Thanks to my friend Jon, I found a posting by Gay Saint that is a re-post of an old advice column piece by Cary Tennis at I can't find the original piece on, so I haven't read the letter that inspired Tennis' response. But the response is amazing. Every parent should read it. As you read it, imagine the impact for good in the lives of kids wondering about their sexual identity if their parents and other adults in their took this advice to heart. Here's what Tennis wrote:

"To paraphrase a Frank Zappa song from the 1960s, I'm not gay but there's a whole lot of times I wish I could say I wasn't straight! I mean, we straight people have to really step up on this whole homosexuality thing. We walk around like we're the normal ones and everybody else is, like, different. But just think about it. Like, on a gut level, remember when you were 13? It was weird, right? Getting hair, and having urges, and wondering about girls and jobs and the future, and wondering, wondering, wondering. Can you imagine what it's like for a kid as these natural processes, spiritual and biological and utterly beyond his control, are taking him on a strange ride that he didn't really buy a ticket to but he's on anyway, as he's trying to grow up and conform and figure out what he's supposed to be doing, what it's like for him to realize that the way he's developing, just, by the way, is utterly freaking out the adults, so they're having conferences in the kitchen and they're looking at him funny and not believing what he says, and now he's lying about what he's looking at because he has no idea what's going to happen to him if it turns out, horror of horrors, that he might actually be gay, that it's a scary, weird problem that he has to hide from others, especially those in his own family? Can you imagine what that's like? Can I? And we straights wonder why gay guys sometimes wait until their 20s or 30s or 40s to come out to their families? Or never come out? Or prefer not to mention it or make it a topic of national discussion or get a little testy when we assume that in our latterly discovered enlightenment we will treat every gay guy as regional spokesman for, like, Gay America, and we bring up the gayness of others as if we were the ones who, naturally, because we are so wise in other areas such as the conduct of foreign policy and stewardship of the environment, will take it upon ourselves to decide for them how they ought to act and what they are entitled to and whether they can live together and get married and visit each other in the hospital? And whether what they do and who they do it with is a sin? As if we could speak not only for the powerful white Christian heterosexual majority of America but for God himself? Jesus! If I was gay but had the benefit of knowing how we straight people think, would I ever come out? I'm not so sure. I might prefer to just keep the whole thing between me and a few friends.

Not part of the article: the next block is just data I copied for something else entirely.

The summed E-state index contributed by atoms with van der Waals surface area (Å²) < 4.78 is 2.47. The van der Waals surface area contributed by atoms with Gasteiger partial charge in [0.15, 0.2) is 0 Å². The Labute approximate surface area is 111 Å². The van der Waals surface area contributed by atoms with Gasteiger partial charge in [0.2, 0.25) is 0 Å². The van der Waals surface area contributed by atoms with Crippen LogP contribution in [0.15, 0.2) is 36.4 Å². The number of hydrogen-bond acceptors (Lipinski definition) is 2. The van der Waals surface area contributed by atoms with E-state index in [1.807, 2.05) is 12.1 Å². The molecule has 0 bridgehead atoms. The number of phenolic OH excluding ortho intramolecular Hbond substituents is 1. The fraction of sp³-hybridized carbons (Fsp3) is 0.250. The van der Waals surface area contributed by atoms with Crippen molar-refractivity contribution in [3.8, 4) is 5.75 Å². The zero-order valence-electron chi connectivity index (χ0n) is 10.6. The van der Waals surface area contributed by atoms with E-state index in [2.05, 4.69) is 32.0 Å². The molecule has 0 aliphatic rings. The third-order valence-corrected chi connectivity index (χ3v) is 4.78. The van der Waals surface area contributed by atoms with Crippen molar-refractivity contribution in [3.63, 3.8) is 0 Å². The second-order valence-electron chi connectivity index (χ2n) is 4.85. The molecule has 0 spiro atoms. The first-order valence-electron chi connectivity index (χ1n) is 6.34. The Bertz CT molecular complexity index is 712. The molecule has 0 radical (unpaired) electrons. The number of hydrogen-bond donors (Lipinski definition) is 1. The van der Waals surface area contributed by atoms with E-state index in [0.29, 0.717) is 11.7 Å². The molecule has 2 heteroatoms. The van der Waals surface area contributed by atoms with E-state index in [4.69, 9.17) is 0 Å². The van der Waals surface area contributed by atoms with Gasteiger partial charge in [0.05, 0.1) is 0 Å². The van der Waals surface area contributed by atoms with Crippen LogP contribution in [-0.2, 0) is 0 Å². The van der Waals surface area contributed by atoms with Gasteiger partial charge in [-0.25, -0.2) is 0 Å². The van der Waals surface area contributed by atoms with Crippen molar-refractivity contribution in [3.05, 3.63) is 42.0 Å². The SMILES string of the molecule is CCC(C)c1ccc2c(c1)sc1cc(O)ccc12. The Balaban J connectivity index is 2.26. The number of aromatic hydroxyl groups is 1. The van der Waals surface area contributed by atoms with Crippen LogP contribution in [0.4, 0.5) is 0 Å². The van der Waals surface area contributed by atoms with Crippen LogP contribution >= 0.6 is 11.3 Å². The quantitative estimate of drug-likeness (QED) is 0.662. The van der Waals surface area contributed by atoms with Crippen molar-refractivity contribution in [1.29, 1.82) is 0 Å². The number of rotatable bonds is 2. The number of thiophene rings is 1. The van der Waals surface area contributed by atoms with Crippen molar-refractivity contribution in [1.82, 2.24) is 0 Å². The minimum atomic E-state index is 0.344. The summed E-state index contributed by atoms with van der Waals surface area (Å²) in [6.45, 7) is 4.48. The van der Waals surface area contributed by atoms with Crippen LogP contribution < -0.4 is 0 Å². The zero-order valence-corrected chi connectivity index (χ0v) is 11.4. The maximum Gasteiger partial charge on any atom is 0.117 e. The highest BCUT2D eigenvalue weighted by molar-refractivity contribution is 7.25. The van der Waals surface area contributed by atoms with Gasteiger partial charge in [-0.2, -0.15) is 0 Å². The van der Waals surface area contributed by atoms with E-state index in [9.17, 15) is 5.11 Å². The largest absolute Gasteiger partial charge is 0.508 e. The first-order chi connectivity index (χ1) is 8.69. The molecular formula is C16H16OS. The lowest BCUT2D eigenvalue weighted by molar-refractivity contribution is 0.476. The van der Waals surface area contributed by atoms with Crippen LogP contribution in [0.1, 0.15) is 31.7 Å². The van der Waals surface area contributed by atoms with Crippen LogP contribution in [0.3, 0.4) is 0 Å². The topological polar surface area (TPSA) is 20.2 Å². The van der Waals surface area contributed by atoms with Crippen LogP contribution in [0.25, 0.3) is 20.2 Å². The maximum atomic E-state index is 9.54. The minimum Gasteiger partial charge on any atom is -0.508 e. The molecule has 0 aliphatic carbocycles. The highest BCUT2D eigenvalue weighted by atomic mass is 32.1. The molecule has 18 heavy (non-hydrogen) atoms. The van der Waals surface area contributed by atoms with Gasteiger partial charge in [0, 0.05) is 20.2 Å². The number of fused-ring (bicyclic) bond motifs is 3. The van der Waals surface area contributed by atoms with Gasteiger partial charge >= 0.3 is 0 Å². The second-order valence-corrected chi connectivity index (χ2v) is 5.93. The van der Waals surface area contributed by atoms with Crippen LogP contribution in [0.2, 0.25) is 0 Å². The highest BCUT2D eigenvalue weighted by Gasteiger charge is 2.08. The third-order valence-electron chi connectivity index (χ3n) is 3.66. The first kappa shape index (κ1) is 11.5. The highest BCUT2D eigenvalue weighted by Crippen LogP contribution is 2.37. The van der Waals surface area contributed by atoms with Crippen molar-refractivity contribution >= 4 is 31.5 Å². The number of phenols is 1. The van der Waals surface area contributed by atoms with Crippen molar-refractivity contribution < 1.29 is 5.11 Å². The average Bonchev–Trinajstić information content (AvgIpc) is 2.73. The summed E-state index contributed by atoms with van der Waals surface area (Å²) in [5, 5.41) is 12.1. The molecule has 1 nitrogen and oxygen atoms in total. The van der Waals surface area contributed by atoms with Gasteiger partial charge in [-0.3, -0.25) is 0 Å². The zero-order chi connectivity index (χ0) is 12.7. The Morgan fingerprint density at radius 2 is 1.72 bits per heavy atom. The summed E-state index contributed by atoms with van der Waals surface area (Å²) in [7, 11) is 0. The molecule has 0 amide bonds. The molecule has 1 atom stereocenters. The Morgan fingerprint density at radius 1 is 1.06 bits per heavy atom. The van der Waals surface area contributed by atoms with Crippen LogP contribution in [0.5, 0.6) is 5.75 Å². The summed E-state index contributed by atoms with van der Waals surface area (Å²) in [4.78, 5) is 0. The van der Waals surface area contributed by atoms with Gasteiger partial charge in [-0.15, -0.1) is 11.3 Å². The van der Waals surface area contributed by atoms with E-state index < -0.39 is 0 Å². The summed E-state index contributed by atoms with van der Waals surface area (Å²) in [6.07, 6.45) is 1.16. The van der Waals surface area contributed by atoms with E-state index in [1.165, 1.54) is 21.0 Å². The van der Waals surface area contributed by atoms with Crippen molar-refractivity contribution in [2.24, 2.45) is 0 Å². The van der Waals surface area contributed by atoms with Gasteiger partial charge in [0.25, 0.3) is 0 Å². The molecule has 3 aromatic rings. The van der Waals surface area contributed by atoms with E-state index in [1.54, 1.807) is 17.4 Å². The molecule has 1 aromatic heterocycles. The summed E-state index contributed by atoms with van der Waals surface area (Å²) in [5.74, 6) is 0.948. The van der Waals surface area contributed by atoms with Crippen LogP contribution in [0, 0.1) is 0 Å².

"So. Take a deep breath. A posture of utter humility before the mystery and grandeur of life is appropriate. And be cool. It's going to be OK.

"And also just generally reassuring kids about all this nonsense is appropriate too, don't you think? So could you just tell the kid that you love him and that how we develop sexually is just one part of who we are, and that however you develop it's completely and totally fine? Could you just tell him that you were 13 once and you remember it's a very weird and uncomfortable time, and that though you have rules in your house, your No. 1 rule is that you love your kids and you're there for them?

"Could you just do that?"


Tuesday, May 11, 2010

Seeds of Reality